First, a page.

The thought that the normative continuity coupled with factual impossibility explains and justifies reparation in tort (and elsewhere) is intuitively attractive but it presents its own puzzles. For one thing, although it is true that breaching an obligation is not a way of discharging that obligation it does not follow that an undischarged obligation must continue to constrain the person who breached it in some legally enforceable way, as scholars like Arthur Ripstein are plausibly read to assert. Breach of an obligation might extinguish that obligation without discharging it; breach might simply make it impossible to perform the obligation. In fact, we know that some primary obligations in tort do not survive their breach. In the nineteenth century, tort law did not recognize any recovery for wrongful death. Even now, the vast majority of jurisdictions do not attempt to award damages for the value to the victim of the life the victim has lost. In the circumstance where the primary obligation to exercise reasonable care to avoid inflicting harm on the plaintiff is breached and the ensuing harm is death, the law of torts effectively concludes that the failure to discharge a primary obligation brings that obligation to an end. Why should we think that other cases are different? Why should we think that the primary obligation persists when an arm, or a leg, or a table, or a chair is destroyed? As Steele says, “there is no duty not to kill the killed, to keep in confidence information that is no longer confidential, [and] there is no duty not to damage an irreparably damaged arm (in the precise respect in which it was irreparably damaged).” (P. 4.)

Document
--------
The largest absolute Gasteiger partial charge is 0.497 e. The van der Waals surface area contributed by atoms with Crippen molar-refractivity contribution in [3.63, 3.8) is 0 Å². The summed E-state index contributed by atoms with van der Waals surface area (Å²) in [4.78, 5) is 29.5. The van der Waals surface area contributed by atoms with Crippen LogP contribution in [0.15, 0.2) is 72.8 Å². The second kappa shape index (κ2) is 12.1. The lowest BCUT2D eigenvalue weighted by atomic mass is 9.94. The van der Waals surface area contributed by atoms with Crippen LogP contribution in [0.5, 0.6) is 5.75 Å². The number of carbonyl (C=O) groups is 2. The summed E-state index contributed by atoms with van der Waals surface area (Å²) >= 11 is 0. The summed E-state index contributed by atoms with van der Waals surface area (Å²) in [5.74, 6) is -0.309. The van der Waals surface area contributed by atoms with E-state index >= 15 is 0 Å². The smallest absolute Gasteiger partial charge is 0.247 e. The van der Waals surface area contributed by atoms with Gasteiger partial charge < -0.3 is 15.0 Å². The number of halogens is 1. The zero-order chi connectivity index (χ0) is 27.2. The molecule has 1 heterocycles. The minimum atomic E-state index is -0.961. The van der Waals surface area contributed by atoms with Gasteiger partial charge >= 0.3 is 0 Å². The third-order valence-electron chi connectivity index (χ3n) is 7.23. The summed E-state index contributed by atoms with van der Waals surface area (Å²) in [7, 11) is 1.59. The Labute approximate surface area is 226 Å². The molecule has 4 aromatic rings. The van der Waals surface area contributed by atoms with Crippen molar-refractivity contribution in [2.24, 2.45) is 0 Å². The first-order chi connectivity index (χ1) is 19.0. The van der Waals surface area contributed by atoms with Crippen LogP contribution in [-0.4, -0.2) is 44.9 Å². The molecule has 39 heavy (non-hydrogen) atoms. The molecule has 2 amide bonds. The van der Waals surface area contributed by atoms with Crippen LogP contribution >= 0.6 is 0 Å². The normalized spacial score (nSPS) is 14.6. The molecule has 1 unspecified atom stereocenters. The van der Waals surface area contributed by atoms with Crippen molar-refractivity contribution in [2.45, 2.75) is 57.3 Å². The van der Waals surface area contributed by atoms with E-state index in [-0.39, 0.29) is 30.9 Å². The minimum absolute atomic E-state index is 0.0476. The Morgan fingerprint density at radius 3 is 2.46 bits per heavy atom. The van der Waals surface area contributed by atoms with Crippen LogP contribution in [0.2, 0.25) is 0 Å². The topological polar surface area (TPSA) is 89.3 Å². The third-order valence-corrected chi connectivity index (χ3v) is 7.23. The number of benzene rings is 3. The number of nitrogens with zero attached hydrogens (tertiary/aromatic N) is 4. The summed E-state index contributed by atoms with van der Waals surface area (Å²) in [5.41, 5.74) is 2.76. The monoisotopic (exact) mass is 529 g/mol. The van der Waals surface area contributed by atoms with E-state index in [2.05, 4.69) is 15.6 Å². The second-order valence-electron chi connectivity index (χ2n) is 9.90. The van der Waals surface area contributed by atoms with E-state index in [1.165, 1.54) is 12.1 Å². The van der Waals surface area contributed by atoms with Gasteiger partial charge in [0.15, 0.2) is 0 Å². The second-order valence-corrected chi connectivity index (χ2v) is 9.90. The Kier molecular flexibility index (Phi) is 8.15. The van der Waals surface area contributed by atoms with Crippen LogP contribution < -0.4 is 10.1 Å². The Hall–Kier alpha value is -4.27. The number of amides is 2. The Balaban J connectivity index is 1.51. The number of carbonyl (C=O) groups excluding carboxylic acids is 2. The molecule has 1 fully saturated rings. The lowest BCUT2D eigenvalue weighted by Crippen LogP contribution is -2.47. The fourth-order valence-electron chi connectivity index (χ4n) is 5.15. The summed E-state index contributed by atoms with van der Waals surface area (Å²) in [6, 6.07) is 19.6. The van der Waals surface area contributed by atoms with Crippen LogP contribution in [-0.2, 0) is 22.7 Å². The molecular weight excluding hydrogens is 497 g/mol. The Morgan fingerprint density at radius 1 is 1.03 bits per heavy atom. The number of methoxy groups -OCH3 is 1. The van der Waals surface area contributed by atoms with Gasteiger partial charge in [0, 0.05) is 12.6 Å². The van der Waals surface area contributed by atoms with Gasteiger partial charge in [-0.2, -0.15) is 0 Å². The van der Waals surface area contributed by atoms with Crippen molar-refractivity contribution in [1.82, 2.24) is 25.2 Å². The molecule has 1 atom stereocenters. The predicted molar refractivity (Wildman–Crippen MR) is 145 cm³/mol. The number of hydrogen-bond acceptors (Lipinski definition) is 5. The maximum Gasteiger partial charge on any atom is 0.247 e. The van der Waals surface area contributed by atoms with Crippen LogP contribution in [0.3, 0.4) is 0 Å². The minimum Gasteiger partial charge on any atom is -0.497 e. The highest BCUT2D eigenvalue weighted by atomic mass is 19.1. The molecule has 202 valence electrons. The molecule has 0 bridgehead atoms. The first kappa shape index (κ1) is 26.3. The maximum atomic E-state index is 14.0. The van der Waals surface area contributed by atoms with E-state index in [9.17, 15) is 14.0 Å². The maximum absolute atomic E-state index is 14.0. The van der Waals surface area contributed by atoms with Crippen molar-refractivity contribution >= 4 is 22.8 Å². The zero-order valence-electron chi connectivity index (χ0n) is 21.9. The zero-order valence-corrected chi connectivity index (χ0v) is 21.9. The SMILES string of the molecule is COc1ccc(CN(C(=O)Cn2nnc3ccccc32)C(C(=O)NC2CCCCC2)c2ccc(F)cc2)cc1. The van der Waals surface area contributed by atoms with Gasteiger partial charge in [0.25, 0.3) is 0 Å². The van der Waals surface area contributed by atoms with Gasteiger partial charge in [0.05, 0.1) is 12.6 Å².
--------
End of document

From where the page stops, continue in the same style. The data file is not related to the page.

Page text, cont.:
For another, upon reflection, there are salient respects in which the obligation of reparation in tort seems to rest on reasons that arise from the failure to comply with the primary obligation. These reasons do not exist prior to the breach of the primary obligation and are not continuous with the reasons which justify the primary obligation in any obvious way. For example, it seems that obligations of reparation grounded on breach of primary obligations to, say, exercise reasonable care are grounded in new reasons created by the breach. It is the defendant’s failure to discharge the primary duty of care which, along with various facts such as causation of harm to the plaintiff, subjects the defendant to an obligation of reparation. Breach of the duty makes the defendant responsible for the plaintiff’s harm and it is that responsibility which explains and justifies the defendant’s obligation of reparation. The tortious wrongdoer singles herself out as uniquely responsible for repairing the harm to the victim because she is uniquely responsible for wrongly inflicting that harm. The wrong, not the original duty, is the ground of responsibility. When, for example, I appropriate the farmer’s peaches without her permission, through that wrongdoing I bring unique responsibilities upon myself. Everyone in the world was under an obligation not to take the peaches, but only I breached that obligation. By doing so, I subjected myself to a special obligation of reparation owed specifically to the farmer.